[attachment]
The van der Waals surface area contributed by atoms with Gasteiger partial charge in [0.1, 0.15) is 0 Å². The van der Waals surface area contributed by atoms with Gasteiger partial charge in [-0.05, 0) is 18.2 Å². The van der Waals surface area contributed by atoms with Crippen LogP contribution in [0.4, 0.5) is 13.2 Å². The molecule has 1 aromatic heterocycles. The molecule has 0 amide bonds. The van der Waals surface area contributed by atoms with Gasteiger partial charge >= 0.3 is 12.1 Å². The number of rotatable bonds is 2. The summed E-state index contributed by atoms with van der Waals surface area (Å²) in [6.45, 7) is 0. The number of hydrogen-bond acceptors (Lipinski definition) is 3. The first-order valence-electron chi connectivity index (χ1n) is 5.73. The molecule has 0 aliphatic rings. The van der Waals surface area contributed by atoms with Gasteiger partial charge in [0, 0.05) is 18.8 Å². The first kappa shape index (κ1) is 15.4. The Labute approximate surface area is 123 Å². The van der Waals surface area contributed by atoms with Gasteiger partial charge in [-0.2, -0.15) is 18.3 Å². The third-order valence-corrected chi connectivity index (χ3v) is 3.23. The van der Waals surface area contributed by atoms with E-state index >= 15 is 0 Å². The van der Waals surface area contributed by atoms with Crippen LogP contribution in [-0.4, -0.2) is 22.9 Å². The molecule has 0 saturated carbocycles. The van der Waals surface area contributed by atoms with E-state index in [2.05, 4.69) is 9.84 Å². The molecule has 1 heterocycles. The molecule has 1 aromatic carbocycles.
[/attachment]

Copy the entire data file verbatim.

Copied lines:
The van der Waals surface area contributed by atoms with Gasteiger partial charge in [0.1, 0.15) is 0 Å². The van der Waals surface area contributed by atoms with Gasteiger partial charge in [-0.05, 0) is 18.2 Å². The van der Waals surface area contributed by atoms with Crippen LogP contribution in [0.4, 0.5) is 13.2 Å². The molecule has 1 aromatic heterocycles. The molecule has 0 amide bonds. The van der Waals surface area contributed by atoms with Gasteiger partial charge >= 0.3 is 12.1 Å². The number of rotatable bonds is 2. The summed E-state index contributed by atoms with van der Waals surface area (Å²) in [6.45, 7) is 0. The number of hydrogen-bond acceptors (Lipinski definition) is 3. The first-order valence-electron chi connectivity index (χ1n) is 5.73. The molecule has 0 aliphatic rings. The van der Waals surface area contributed by atoms with Gasteiger partial charge in [0, 0.05) is 18.8 Å². The first kappa shape index (κ1) is 15.4. The Labute approximate surface area is 123 Å². The van der Waals surface area contributed by atoms with Gasteiger partial charge in [-0.2, -0.15) is 18.3 Å². The third-order valence-corrected chi connectivity index (χ3v) is 3.23. The van der Waals surface area contributed by atoms with E-state index >= 15 is 0 Å². The van der Waals surface area contributed by atoms with Crippen LogP contribution in [-0.4, -0.2) is 22.9 Å². The molecule has 0 saturated carbocycles. The van der Waals surface area contributed by atoms with E-state index in [2.05, 4.69) is 9.84 Å². The molecule has 1 heterocycles. The molecule has 1 aromatic carbocycles.